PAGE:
By Alex Gallagher
The Scottsdale Chamber of Commerce Airpark Forum returned after two years, and there was plenty to brag about.
The 2021 fiscal year was successful for the Scottsdale Airport, and the good times appear to be rolling.
Scottsdale Airport was named the world’s fourth best airport for business aviation departures, according to WingX, software that tracks business aviation flight activity globally.
Despite a 39-day closure during the summer for an $11 million runway rehabilitation project — its biggest project to date — the airport was back to running full capacity in August 2021
“What we’re seeing is that even though we’ve had a slack in our operations from last year due to our project is that our business jet activity is increasing, which has helped us in earning our title of being fourth in the world for business aviation departures,” says Sarah Ferrara, the aviation planning and outreach coordinator with the Scottsdale Airport.
The airport’s steady traffic is attributed to convenience for business travelers.
“You land and can have a car waiting for you to head to wherever you work, play or plan to enjoy life,” Ferrara says.
During Scottsdale’s event season, the airport saw a 77% increase in business aviation departures, which was largely due to 2,000 departures for Barrett-Jackson and 1,800 for the WM Phoenix Open.
The airport has also added and leased 14 hangars to its space through city funding at a price tag of $9 million.
“We know there’s a need for hangar space,” Ferrara says. “We have the challenge of being landlocked, but we created box hangars through a city-funded project.”
The project did not affect taxpayers.
“We funded this internally without any grants and we built these box hangars to lease these out, which has helped us recoup the cost of building $9 million through leasing agreements,” Ferrara says.
The airport has also welcomed more fixed-base operations.
“We welcomed Jet Aviation, which gave us three fixed-base operations alongside Ross Aviation and Signature,” Ferrara says. “Having a third fixed-base operation was, in itself, huge. But as part of its lease agreement, Jet Aviation is investing another $8 million into building a hangar at 18,000 square feet to fill the need for more hangar space.”
That project is anticipated to start in the late spring or early summer.
Jet Aviation is also investing $30 million into a private hangar with an expansive ramp for clients’ aircraft. The 3-acre plot will feature office space and a terminal.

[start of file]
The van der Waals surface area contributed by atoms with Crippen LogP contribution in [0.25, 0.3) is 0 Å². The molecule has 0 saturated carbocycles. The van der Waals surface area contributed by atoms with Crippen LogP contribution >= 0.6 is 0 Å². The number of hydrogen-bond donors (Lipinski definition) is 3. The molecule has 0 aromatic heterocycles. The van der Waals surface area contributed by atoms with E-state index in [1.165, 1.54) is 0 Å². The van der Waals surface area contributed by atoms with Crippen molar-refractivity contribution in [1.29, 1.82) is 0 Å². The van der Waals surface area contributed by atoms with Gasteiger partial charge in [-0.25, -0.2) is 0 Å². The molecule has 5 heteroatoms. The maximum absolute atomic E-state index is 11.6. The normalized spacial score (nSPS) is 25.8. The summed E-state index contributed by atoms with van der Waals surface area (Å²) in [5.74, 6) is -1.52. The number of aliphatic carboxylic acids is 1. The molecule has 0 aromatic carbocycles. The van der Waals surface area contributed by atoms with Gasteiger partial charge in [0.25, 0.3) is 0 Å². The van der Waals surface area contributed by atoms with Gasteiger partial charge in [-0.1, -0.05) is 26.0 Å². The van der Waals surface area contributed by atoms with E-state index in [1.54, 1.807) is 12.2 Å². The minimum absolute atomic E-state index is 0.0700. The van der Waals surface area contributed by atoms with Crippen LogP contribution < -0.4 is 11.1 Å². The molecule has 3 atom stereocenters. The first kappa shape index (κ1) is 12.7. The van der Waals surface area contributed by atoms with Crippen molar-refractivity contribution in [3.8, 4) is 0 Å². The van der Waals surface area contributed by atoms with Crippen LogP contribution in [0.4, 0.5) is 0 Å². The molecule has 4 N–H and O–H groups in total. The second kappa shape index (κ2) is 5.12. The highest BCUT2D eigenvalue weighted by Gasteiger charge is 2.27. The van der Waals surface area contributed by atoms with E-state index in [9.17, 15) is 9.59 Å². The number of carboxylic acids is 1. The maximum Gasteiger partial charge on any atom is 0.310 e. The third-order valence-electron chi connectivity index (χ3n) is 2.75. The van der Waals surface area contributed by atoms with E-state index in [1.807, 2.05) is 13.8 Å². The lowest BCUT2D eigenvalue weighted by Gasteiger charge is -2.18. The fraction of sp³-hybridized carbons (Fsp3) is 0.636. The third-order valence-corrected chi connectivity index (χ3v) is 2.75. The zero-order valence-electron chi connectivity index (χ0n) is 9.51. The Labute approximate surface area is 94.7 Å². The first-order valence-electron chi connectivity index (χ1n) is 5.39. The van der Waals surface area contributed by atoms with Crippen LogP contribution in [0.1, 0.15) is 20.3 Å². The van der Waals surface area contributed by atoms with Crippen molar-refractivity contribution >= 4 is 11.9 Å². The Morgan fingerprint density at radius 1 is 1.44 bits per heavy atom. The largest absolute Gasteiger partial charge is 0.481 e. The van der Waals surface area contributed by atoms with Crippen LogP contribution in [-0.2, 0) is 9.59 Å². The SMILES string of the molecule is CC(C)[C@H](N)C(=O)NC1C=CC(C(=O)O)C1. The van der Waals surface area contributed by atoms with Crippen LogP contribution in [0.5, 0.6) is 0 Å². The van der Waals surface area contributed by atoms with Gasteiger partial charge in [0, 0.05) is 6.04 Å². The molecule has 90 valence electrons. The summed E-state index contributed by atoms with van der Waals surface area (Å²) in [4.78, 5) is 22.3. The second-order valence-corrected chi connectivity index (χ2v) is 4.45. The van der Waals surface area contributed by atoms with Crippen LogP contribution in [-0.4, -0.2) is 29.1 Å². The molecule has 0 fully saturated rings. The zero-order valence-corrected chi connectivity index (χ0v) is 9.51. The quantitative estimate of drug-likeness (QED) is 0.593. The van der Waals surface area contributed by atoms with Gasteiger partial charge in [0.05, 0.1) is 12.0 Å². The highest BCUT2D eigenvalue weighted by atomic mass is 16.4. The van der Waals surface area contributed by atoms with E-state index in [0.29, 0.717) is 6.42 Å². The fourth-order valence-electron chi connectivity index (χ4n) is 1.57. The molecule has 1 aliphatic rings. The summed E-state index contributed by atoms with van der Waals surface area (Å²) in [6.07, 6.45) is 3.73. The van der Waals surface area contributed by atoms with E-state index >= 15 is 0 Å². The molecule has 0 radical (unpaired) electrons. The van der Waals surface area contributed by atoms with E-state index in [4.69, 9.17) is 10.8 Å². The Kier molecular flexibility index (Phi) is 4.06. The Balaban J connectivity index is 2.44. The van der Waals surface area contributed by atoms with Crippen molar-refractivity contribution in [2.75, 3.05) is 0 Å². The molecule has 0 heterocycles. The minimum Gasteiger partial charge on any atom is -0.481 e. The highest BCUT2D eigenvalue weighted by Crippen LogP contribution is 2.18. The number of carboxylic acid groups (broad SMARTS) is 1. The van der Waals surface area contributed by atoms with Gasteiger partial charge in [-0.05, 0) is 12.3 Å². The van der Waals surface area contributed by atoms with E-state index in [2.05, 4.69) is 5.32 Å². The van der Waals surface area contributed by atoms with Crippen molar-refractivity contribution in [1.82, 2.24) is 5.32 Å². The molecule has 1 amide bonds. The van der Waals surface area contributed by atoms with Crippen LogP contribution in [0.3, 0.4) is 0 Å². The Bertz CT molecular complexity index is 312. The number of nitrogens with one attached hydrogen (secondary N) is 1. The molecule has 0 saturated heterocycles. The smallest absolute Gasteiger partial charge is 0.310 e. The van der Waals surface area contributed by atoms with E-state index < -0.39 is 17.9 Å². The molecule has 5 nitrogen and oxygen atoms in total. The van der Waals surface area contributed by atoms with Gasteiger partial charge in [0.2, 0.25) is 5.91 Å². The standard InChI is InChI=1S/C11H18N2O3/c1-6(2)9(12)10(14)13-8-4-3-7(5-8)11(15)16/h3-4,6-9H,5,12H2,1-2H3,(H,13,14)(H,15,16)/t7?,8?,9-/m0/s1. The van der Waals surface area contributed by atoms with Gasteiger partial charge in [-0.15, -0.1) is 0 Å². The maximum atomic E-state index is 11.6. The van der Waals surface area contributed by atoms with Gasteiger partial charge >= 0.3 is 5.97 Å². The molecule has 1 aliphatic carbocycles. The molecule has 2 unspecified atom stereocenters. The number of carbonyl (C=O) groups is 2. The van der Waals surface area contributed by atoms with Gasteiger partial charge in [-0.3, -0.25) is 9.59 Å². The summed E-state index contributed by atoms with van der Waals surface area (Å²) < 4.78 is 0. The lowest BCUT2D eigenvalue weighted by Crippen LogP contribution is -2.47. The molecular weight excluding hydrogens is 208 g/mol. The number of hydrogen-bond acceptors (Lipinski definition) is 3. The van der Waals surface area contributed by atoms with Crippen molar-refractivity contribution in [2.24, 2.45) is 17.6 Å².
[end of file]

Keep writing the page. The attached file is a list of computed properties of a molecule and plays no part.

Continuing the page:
Ross Aviation also expanded by investing $18 million into its hangars, offering 56,000 square feet of additional hangar and office space.
The projects have come at the perfect time, as the airport is preparing for the Super Bowl. The airport is partnering with the FAA to divert as much traffic as possible from Phoenix Sky Harbor International Airport and remain busy during the tourism influx.
Within the airpark’s 46 million square feet of buildings and 130 separate industries, Colliers International founding partner and designated broker Jim Keeley has noticed a change in the area.
“The pandemic spurred a paradigm change, but the last two years have brought a reset,” Keeley says.
“Cavasson, Nationwide’s 450,000 square feet that will grow to 1 million square feet or 134 acres, is getting the most activity in the Valley for companies that are 50,000 square feet or more.”
Another project Keeley is keeping a watchful eye on is the Axis at Raintree development — a three-story, 175,000-square-foot building with two new apartment complexes being built around it.
“They’re looking for 50,000-square-foot tenants and bigger, and they’re patiently going to wait for that,” Keeley says.
Keeley reported an influx in industrial development across Scottsdale.
“The Scottsdale Airpark has not had industrial development for the last 20 years because the land values 20 years ago have exceeded such that most industrial developers went elsewhere,” he says. “Because industrial development is so valuable right now, we have a couple of projects to keep an eye on.”
The first is a 124-acre parcel of land off Bell Road and Loop 101 that sold on March 7 for $125 million.
“You’re likely to see a million square feet of development come in there, which should be great for the Airpark,” he says.
Keeley is also watching a 20-acre development on the Seventh-day Adventist campus. It has a 99-year lease with another developer to create 240,000 square feet of industrial space.
Keeley has his eye on industrial and commercial developments but is following the city’s housing shortage.
“The housing shortage is dire in Arizona and throughout the country,” he says. “The first decade of the century, we overbuilt, but the second decade we’ve underbuilt, which is why we’re seeing more apartments coming up,”
In 2010, the area had 3,600 units; today it boasts 9,400 units. Between 2010 and 2022, the square footage of residential buildings grew from 38 million to 46 million.
However, Keeley foresees good news coming to the Airpark shortly. He predicts that the greatest activity will be along the Loop 101 from Princess Drive to 56th Street. The Desert Ridge area will become part of the Greater Scottsdale Airpark employment base due to development along the Loop 101.
He also predicts that the Greater Scottsdale Airpark will have 82,000 employees, 53 million square feet of office, flex, industrial, retail, multifamily, hotels and car dealership buildings and about 4,200 companies by the year 2030.